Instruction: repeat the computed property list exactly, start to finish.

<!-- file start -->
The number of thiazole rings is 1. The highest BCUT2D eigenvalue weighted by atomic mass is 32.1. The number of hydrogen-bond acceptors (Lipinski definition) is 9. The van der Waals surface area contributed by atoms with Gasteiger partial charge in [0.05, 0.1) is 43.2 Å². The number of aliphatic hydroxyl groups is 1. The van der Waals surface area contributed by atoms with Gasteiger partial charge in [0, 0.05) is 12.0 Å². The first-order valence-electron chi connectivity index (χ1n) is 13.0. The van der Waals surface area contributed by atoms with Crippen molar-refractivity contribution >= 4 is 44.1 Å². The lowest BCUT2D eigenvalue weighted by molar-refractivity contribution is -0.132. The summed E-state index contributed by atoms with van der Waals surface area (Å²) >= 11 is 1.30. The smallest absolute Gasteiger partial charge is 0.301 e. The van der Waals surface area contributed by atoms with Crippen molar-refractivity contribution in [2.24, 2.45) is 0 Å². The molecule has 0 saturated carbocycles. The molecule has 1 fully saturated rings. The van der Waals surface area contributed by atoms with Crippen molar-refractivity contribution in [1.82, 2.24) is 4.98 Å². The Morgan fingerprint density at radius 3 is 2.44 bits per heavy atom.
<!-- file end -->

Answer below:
The number of thiazole rings is 1. The highest BCUT2D eigenvalue weighted by atomic mass is 32.1. The number of hydrogen-bond acceptors (Lipinski definition) is 9. The van der Waals surface area contributed by atoms with Gasteiger partial charge in [0.05, 0.1) is 43.2 Å². The number of aliphatic hydroxyl groups is 1. The van der Waals surface area contributed by atoms with Gasteiger partial charge in [0, 0.05) is 12.0 Å². The first-order valence-electron chi connectivity index (χ1n) is 13.0. The van der Waals surface area contributed by atoms with Crippen molar-refractivity contribution >= 4 is 44.1 Å². The lowest BCUT2D eigenvalue weighted by molar-refractivity contribution is -0.132. The summed E-state index contributed by atoms with van der Waals surface area (Å²) >= 11 is 1.30. The smallest absolute Gasteiger partial charge is 0.301 e. The van der Waals surface area contributed by atoms with Crippen molar-refractivity contribution in [2.24, 2.45) is 0 Å². The molecule has 0 saturated carbocycles. The molecule has 1 fully saturated rings. The van der Waals surface area contributed by atoms with Crippen molar-refractivity contribution in [1.82, 2.24) is 4.98 Å². The Morgan fingerprint density at radius 3 is 2.44 bits per heavy atom.